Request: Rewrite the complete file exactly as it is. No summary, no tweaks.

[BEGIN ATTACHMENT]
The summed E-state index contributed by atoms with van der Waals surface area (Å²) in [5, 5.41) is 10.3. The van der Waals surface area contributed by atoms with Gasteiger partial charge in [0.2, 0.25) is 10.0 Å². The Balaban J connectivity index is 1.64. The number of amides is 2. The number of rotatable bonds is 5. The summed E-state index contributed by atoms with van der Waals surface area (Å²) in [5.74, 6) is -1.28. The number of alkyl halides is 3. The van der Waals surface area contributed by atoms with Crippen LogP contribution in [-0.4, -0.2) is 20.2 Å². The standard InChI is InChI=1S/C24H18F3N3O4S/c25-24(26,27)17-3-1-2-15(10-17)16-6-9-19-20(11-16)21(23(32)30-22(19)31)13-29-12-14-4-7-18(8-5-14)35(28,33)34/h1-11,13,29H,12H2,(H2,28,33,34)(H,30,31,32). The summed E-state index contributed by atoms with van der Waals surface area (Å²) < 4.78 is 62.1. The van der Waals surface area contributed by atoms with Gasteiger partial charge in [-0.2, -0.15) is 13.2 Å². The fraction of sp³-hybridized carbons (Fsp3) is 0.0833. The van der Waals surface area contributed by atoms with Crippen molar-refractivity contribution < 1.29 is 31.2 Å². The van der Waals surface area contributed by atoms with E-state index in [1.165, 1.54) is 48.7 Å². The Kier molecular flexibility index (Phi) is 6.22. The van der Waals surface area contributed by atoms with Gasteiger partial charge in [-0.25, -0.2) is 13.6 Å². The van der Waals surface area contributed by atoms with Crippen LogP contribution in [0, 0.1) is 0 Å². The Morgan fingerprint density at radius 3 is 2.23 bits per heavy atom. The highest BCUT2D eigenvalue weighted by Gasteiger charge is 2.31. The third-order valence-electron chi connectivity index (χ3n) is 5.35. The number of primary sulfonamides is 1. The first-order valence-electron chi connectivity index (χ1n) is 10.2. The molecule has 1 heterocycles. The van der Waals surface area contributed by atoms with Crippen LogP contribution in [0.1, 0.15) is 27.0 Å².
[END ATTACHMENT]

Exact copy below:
The summed E-state index contributed by atoms with van der Waals surface area (Å²) in [5, 5.41) is 10.3. The van der Waals surface area contributed by atoms with Gasteiger partial charge in [0.2, 0.25) is 10.0 Å². The Balaban J connectivity index is 1.64. The number of amides is 2. The number of rotatable bonds is 5. The summed E-state index contributed by atoms with van der Waals surface area (Å²) in [5.74, 6) is -1.28. The number of alkyl halides is 3. The van der Waals surface area contributed by atoms with Crippen LogP contribution in [-0.4, -0.2) is 20.2 Å². The standard InChI is InChI=1S/C24H18F3N3O4S/c25-24(26,27)17-3-1-2-15(10-17)16-6-9-19-20(11-16)21(23(32)30-22(19)31)13-29-12-14-4-7-18(8-5-14)35(28,33)34/h1-11,13,29H,12H2,(H2,28,33,34)(H,30,31,32). The summed E-state index contributed by atoms with van der Waals surface area (Å²) < 4.78 is 62.1. The van der Waals surface area contributed by atoms with Gasteiger partial charge in [-0.2, -0.15) is 13.2 Å². The fraction of sp³-hybridized carbons (Fsp3) is 0.0833. The van der Waals surface area contributed by atoms with Crippen molar-refractivity contribution < 1.29 is 31.2 Å². The van der Waals surface area contributed by atoms with E-state index in [1.165, 1.54) is 48.7 Å². The Kier molecular flexibility index (Phi) is 6.22. The van der Waals surface area contributed by atoms with Gasteiger partial charge in [-0.25, -0.2) is 13.6 Å². The van der Waals surface area contributed by atoms with Crippen LogP contribution in [0, 0.1) is 0 Å². The Morgan fingerprint density at radius 3 is 2.23 bits per heavy atom. The highest BCUT2D eigenvalue weighted by Gasteiger charge is 2.31. The third-order valence-electron chi connectivity index (χ3n) is 5.35. The number of primary sulfonamides is 1. The first-order valence-electron chi connectivity index (χ1n) is 10.2. The molecule has 1 heterocycles. The van der Waals surface area contributed by atoms with Crippen LogP contribution in [0.1, 0.15) is 27.0 Å².